CHARLES DARWIN AS AN ANTHROPOLOGIST
BY ERNST HAECKEL.
Professor of Zoology in the University of Jena.
THE great advance that anthropology has made in the second half of the nineteenth century is due, in the first place, to Darwin's discovery of the origin of man. No other problem in the whole field of research is so momentous as that of "Man's place in nature," which was justly described by Huxley ( 1863) as the most fundamental of all questions. Yet the scientific solution of this problem was impossible until the theory of descent had been established.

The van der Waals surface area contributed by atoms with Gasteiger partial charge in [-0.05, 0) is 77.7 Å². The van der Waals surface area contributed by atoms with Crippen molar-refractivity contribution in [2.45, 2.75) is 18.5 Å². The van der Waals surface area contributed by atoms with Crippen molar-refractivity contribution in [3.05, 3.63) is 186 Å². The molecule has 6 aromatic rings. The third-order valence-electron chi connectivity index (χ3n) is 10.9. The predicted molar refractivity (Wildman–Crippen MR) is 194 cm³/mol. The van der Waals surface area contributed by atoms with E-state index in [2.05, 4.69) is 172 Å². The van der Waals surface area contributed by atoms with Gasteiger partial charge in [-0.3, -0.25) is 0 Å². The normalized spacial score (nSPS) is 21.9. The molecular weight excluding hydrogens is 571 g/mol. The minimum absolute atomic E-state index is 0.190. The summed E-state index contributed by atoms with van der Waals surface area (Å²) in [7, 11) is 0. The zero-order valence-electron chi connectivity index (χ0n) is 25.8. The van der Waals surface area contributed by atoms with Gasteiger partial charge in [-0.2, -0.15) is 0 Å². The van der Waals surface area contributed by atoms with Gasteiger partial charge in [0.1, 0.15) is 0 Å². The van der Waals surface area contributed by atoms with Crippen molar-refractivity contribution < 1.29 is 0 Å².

It is now a hundred years since the great French biologist Jean Lamarck published his Philosophie Zoologique. By a remarkable coincidence the year in which that work was issued, 1809, was the year of the birth of his most distinguished successor, Charles Darwin. Lamarck had already recognised that the descent of man from a series of other Vertebrates -- that is, from a series of Ape-like Primates -- was essentially involved in the general theory of transformation which he had erected on a broad inductive basis; and he had sufficient penetration to detect the agencies that had been at work in the evolution of the erect bimanous man from the arboreal and quadrumanous ape. He had, however, few empirical arguments to advance in support of his hypothesis, and it could not be established until the further development of the biological sciences -- the founding of comparative embryology by Baer ( 1828) and of the cell-theory by Schleiden and Schwann ( 1838), the advance of physiology under Johannes Müller ( 1833), and the enormous progress of palaeontology and comparative anatomy between 1820 and 1860 -- provided this necessary foundation. Darwin was the first to coordinate the ample results of these lines of research. With no less comprehensiveness than discrimination he consolidated them as a basis of a modified theory of descent, and associated with them his own theory of natural selection, which we take to be distinctive of "Darwinism" in the